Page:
Jurors award $25K to trash man sprayed with blood

By David Yates | Dec 6, 2007

An infectious case of "pink eye" landed trash man George Eddings nearly $25,000 as the trial of Eddings vs. Hospital Housekeeping Systems ended Thursday, Dec. 6.

An infectious case of "pink eye" landed trash man George Eddings nearly $25,000 as the trial of Eddings vs. Hospital Housekeeping Systems ended Thursday, Dec. 6.

Eddings, a Gulf Coast Waste Services employee, was sprayed in the face with blood in 2003 while removing a bale of flattened cardboard boxes from Christus St. Elizabeth Hospital.

Jurors were asked to determine if the alleged negligence of Hospital Housekeeping Systems (HHS) caused the incident. The trial began Monday, Dec. 3, in Judge Donald Floyd's 172nd District Court.

According to Eddings' testimony and court documents, the incident occurred on Feb. 14, 2003. Eddings had picked up the load of cardboard with a forklift and was about to place them on his truck when a strong gust of wind swept over the boxes.

"The wind had blown the blood (onto) my face," Eddings testified. "At first I thought is was water. I went to the bathroom and washed my face with a paper towel and saw it was blood."

Eddings continued by saying that he "didn't think much of" the incident until two weeks later when he started developing an eye infection.

Three months after the incident, Eddings filed suit against Christus St. Elizabeth and Hospital Housekeeping Systems, Inc. in the Jefferson County District Court, claiming the companies illegally disposed of hazardous waste.

Eddings and his lawyer, Adam Terrell, argued HHS committed several Texas Health and Safety Code violations by storing a plastic sack of blood in with the cardboard.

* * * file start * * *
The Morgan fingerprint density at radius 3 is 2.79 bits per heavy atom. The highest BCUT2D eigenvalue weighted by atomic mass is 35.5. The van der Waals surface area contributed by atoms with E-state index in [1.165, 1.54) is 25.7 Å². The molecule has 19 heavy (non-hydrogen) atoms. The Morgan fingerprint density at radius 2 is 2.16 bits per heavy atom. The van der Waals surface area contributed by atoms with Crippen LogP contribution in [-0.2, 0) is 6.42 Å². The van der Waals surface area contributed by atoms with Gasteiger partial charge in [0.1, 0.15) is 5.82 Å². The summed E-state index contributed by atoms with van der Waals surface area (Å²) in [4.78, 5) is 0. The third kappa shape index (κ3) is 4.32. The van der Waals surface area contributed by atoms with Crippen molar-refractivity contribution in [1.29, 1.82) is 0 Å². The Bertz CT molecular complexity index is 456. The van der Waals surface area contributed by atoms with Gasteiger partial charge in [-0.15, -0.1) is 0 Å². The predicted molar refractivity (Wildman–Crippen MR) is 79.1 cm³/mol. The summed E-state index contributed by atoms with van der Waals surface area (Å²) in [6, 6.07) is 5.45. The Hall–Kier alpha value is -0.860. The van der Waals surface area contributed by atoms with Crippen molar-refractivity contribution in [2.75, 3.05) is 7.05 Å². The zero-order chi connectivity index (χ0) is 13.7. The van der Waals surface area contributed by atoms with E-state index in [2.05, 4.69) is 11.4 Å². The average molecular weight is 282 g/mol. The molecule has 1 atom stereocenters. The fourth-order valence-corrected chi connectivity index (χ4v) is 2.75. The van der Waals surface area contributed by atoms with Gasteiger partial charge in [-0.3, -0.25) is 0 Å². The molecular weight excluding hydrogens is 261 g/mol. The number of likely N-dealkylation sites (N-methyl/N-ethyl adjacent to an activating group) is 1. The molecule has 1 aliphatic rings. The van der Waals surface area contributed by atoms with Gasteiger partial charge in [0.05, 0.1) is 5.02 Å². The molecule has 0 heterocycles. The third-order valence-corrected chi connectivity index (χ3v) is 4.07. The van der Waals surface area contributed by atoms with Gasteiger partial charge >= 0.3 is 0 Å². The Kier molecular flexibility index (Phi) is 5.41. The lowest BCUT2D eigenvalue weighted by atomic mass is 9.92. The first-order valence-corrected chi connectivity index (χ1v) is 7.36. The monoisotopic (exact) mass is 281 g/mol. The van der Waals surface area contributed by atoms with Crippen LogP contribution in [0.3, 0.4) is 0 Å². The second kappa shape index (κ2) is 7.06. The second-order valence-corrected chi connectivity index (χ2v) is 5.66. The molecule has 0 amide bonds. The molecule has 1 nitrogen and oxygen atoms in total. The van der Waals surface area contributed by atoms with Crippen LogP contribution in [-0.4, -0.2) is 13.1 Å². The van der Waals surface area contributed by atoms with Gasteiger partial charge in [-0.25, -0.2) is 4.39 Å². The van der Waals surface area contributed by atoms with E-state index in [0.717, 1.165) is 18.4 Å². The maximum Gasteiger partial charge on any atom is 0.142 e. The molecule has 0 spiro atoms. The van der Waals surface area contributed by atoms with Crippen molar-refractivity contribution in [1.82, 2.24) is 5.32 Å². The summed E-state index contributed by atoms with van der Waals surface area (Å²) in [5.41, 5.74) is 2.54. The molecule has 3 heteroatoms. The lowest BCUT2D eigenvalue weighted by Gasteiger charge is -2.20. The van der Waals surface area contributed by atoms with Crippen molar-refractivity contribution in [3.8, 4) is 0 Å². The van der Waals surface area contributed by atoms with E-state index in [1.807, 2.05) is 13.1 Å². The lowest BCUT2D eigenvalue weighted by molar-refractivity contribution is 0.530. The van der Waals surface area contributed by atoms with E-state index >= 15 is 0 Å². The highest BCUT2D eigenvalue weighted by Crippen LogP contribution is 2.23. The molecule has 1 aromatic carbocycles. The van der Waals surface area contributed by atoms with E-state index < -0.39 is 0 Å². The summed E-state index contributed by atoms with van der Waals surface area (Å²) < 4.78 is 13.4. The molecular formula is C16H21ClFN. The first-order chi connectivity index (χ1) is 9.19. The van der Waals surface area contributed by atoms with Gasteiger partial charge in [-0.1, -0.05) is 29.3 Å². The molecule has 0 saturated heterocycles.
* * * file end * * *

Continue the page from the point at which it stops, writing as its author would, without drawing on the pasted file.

However the defendants argued there was no proof that an open container of blood was amid the boxes and that Eddings' conjunctivitis could have been caused by any number of things – and if Eddings had indeed been exposed to blood, he was negligent for waiting weeks before seeking treatment.

Jurors awarded Eddings $24,500 for past mental anguish and $450 for past medical expenses.


A year before the start of the trial, Christus' attorneys requested a motion summary judgment. Floyd dismissed Christus as defendant.

In his order, signed Feb. 27, 2006, Floyd wrote, "It is ordered, adjudged and decreed that plaintiff, George Eddings take nothing against Christus Health Southeast Texas, and all claims filed against Christus…are dismissed with prejudice."

According to Eddings' petition, he was a Gulf Coast Waste Services employee working at Christus St. Elizabeth as a subcontractor.

"While going about plaintiff's assigned duties, plaintiff sustained…injuries to his face, eyes, head, neck, shoulder and body due to defendant's improper and illegal disposal of hazardous waste, including…infected, spoiled and contaminated fluids," the suit said.

Eddings made a claim and received workers' compensation and medical benefits after the injury.

In his suit, Eddings claims HHS was negligent for failing to supervise him, inspect the premises, warn him of the dangerous condition, provide him with a safe place to work and knowingly violating the Texas Health Code.

Eddings petition had asked jurors to award him punitive and exemplary damages, plus damages for past and future mental anguish, physical pain, lost earnings, medical expenses and impairment.

"Plaintiff would show that he sustained mental anguish of an almost incalculable nature," the suit said.

Terrell is an attorney for the Weller, Green, Toups & Terrell law firm.

The defense was represented by attorney Kevin Hood of the Fabrega, Hood, Raynes & Fass law firm.

Case No. E-170-031

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